With a degree in medicine from New York Medical College, Peter Killcommons went on to found Medweb, a company that provides telemedicine and teleradiology technology all over the world. Having provided medical help through this technology in Kosovo and Afghanistan, Peter “Pete” Killcommons was invited to be a keynote speaker at the First Armenian International Telemedicine Congress in Armenia in 2011.
The congress, which was titled “ARMTELEMED: Road to the Future,” was held over two days in October in Yerevan, Armenia. Participants totaled 287 people, almost a fifth of whom were from outside the country. Twenty organizers, 22 sponsors, and 76 students were also in attendance. Fifteen of the 19 invited keynote speakers were international participants representing 20 different nations. Speakers included professor Maurice Mars, president of the South African Telemedicine Association; Dr. Richard Scott of the Office of Global e-Health Research and Training Program from Canada’s University of Calgary; Dr. Mikhail Natenzon, who is president of Russia’s National Telemedicine Agency; and Jonathan Linkous, American Telemedicine Association’s CEO, who of course offered his presentation using a video conference.
The participants provided glowing feedback about the conference, and there was a great sense of excitement about the potential for growth in the e-health and telemedicine field for Armenia in the years to come.
The chief executive officer of Medweb, a San Francisco-based medical-software-and-device company, Dr. Peter “Pete” Killcommons is an avid proponent of telemedicine, especially its use in developing nations to improve access to health care. Recently, Dr. Peter Killcommons traveled to Cape Verde, Africa, to study the results of the nationwide implementation of a telemedicine program.
Loosely defined, telemedicine is the use of information and communication technologies to provide health care services where distance and inaccessibility present considerable challenges. Based on these criteria, health care professionals decided to institute a range of telemedicine initiatives in Cape Verde, a string of islands off the western coast of Africa.
Initial analyses of Cape Verde’s telemedicine services indicated tremendous promise. From November 2011 to December 2013, researchers used a strategic approach known as “initiate-build-operate-transfer” to analyze data collected while Cape Verde adopted and instituted a national telemedicine network and virtual education network. In November 2014, Telemedicine Journal and E-health published the results of this study in an article that declared the launch of these networks “successful” and called the initial results “encouraging.”
A follow-up study, published in the NCBI journal Acta Medica Portuguesa in April 2017, looked at information from 2013 and 2014 to support claims that telemedicine has helped to significantly reduce existing health care inequalities in Cape Verde. However, it cautioned that not all of the success stories associated with telemedicine are supported by authoritative data.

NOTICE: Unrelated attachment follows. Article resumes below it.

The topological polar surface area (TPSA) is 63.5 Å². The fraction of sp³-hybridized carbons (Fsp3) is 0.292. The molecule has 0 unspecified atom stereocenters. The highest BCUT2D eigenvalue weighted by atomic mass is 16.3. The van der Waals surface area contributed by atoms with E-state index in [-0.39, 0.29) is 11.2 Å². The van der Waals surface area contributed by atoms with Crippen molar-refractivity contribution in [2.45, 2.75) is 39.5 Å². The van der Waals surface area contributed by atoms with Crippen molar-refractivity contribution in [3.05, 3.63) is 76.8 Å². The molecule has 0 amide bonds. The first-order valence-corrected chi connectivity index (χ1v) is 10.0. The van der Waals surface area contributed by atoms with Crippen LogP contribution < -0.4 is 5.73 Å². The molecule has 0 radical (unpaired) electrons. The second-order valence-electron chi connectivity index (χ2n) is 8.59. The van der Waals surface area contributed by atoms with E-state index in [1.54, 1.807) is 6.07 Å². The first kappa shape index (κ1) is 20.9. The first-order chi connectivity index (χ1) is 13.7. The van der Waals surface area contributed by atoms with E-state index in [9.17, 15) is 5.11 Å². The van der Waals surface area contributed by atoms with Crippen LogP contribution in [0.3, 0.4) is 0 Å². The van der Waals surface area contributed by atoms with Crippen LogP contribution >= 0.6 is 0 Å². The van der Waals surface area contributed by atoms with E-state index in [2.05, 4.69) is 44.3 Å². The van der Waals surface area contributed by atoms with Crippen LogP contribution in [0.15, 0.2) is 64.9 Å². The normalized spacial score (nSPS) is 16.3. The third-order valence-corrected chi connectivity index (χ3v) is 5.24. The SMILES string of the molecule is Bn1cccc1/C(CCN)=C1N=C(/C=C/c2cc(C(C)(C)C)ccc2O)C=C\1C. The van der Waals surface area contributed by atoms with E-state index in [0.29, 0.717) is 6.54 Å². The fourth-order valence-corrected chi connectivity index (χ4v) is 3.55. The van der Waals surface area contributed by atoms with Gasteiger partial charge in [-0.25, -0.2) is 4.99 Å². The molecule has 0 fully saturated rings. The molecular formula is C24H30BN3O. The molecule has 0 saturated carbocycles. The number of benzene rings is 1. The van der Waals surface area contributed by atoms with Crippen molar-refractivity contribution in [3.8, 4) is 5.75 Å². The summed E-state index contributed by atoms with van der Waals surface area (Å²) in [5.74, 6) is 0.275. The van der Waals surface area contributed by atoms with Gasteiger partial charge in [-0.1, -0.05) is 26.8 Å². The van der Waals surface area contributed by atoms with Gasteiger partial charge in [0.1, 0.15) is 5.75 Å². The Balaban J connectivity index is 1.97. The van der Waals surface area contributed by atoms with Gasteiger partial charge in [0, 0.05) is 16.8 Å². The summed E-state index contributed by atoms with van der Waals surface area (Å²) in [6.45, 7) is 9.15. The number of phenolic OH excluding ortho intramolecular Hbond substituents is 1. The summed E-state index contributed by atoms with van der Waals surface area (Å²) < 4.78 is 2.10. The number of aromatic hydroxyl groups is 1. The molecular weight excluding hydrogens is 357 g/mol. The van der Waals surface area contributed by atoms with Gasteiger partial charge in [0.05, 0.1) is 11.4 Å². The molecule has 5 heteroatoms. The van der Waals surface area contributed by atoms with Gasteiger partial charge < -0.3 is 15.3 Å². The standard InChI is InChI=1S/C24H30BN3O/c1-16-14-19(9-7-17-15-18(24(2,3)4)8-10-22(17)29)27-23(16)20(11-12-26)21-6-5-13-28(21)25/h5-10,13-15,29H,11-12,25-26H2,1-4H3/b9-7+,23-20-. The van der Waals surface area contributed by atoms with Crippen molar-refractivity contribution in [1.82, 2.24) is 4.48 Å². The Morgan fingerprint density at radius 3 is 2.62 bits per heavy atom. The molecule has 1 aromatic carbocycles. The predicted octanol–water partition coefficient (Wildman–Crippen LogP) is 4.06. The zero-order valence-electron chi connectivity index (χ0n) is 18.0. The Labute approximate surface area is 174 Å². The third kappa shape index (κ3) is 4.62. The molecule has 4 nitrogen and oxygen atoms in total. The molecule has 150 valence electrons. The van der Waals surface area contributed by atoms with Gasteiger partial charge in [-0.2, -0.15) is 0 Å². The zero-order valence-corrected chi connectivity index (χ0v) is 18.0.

First Armenian International Telemedicine Congress
A physician, medical imaging expert, and philanthropist, Dr. Peter Killcommons served as the keynote speaker at the First Armenian International Telemedicine Congress in Yerevan, Armenia, in October 2011. Held on the campus of Russian-Armenian (Slavonic) State University (RAU), the Congress included 287 participants, more than 50 of whom were international residents. The event was co-hosted by the Armenian Association of Telemedicine and the Union of Information Technology Enterprises, as well as global non-governmental organizations Armenian Telemedicine Association and the Society for Telemedicine and eHealth.
Dr. Pete Killcommons provided the Congress with details about his recent work with Nangahar University Hospital and Nangahar Public Hospital to bring a modern, computerized telemedicine system to eastern Afghanistan. The Congress also featured a variety of scientific sessions, lectures, panel discussions, and roundtable discussions on the subjects of telemedicine technologies, commerce, and education.
The primary goals of the Armenian International Telemedicine Congress are to allow Armenians interested in health information and communication technology (ICT) to communicate with an international audience; to provide a venue for local, regional, and international health ICT professionals to meet each other; and to facilitate opportunities for global ICT professionals to share their work with the general public.
First Armenian International Telemedicine Congress
Accomplished physician and philanthropist Dr. Pete Killcommons gave the keynote presentation at the First Armenian International Telemedicine Congress, speaking about the inherent challenges of expanding telemedicine practices in underserved areas of Afghanistan.
Telemedicine is a broad term that refers to the exchange of medical information through electronic communication. For example, this can mean video chatting between a general physician and a specialist, the exchange of x-rays, or even assistance in diagnosis, among other things. Though heavily reliant on current technology, telemedicine is indispensable to residents of rural areas who do not have easy access to health care.
The Congress, including 287 physicians, technology professionals, and students, allowed attendees to discuss the possibilities of future collaboration as telemedicine becomes increasingly available. While in Armenia, Dr. Peter Killcommons donated a web-based system to help Armenian medical practitioners in underserved areas.
Dr. Pete Killcommons has traveled internationally to donate time and resources to hospitals and medical personnel. He is the founder and CEO of Medweb, which provides a web-based platform to address telemedicine needs.